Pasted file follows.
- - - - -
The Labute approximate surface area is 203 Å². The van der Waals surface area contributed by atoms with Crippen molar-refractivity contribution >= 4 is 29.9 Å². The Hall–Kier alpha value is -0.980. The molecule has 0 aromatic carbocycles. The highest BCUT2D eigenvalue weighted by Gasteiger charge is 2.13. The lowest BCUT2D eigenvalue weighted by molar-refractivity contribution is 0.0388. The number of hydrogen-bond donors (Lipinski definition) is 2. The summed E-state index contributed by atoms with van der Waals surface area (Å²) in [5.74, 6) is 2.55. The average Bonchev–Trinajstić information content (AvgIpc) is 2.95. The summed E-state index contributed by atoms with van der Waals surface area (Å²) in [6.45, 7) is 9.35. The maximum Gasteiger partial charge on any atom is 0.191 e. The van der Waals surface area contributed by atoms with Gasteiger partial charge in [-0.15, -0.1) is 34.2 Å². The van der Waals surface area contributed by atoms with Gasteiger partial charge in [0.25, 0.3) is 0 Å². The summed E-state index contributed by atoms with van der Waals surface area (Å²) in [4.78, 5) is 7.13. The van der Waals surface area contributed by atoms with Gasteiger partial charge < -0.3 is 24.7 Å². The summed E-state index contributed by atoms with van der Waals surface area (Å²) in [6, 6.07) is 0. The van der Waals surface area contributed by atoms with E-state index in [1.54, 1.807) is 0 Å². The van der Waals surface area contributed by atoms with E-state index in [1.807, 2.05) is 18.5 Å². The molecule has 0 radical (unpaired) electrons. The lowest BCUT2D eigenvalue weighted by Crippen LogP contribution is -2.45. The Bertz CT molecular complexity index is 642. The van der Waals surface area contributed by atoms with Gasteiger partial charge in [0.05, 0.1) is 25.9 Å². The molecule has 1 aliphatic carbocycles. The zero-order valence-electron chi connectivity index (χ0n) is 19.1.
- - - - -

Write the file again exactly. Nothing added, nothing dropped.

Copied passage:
The Labute approximate surface area is 203 Å². The van der Waals surface area contributed by atoms with Crippen molar-refractivity contribution >= 4 is 29.9 Å². The Hall–Kier alpha value is -0.980. The molecule has 0 aromatic carbocycles. The highest BCUT2D eigenvalue weighted by Gasteiger charge is 2.13. The lowest BCUT2D eigenvalue weighted by molar-refractivity contribution is 0.0388. The number of hydrogen-bond donors (Lipinski definition) is 2. The summed E-state index contributed by atoms with van der Waals surface area (Å²) in [5.74, 6) is 2.55. The average Bonchev–Trinajstić information content (AvgIpc) is 2.95. The summed E-state index contributed by atoms with van der Waals surface area (Å²) in [6.45, 7) is 9.35. The maximum Gasteiger partial charge on any atom is 0.191 e. The van der Waals surface area contributed by atoms with Gasteiger partial charge in [-0.15, -0.1) is 34.2 Å². The van der Waals surface area contributed by atoms with Gasteiger partial charge in [0.25, 0.3) is 0 Å². The summed E-state index contributed by atoms with van der Waals surface area (Å²) in [4.78, 5) is 7.13. The van der Waals surface area contributed by atoms with Gasteiger partial charge < -0.3 is 24.7 Å². The summed E-state index contributed by atoms with van der Waals surface area (Å²) in [6, 6.07) is 0. The van der Waals surface area contributed by atoms with E-state index in [1.54, 1.807) is 0 Å². The van der Waals surface area contributed by atoms with E-state index in [1.807, 2.05) is 18.5 Å². The molecule has 0 radical (unpaired) electrons. The lowest BCUT2D eigenvalue weighted by Crippen LogP contribution is -2.45. The Bertz CT molecular complexity index is 642. The van der Waals surface area contributed by atoms with Gasteiger partial charge in [0.05, 0.1) is 25.9 Å². The molecule has 1 aliphatic carbocycles. The zero-order valence-electron chi connectivity index (χ0n) is 19.1.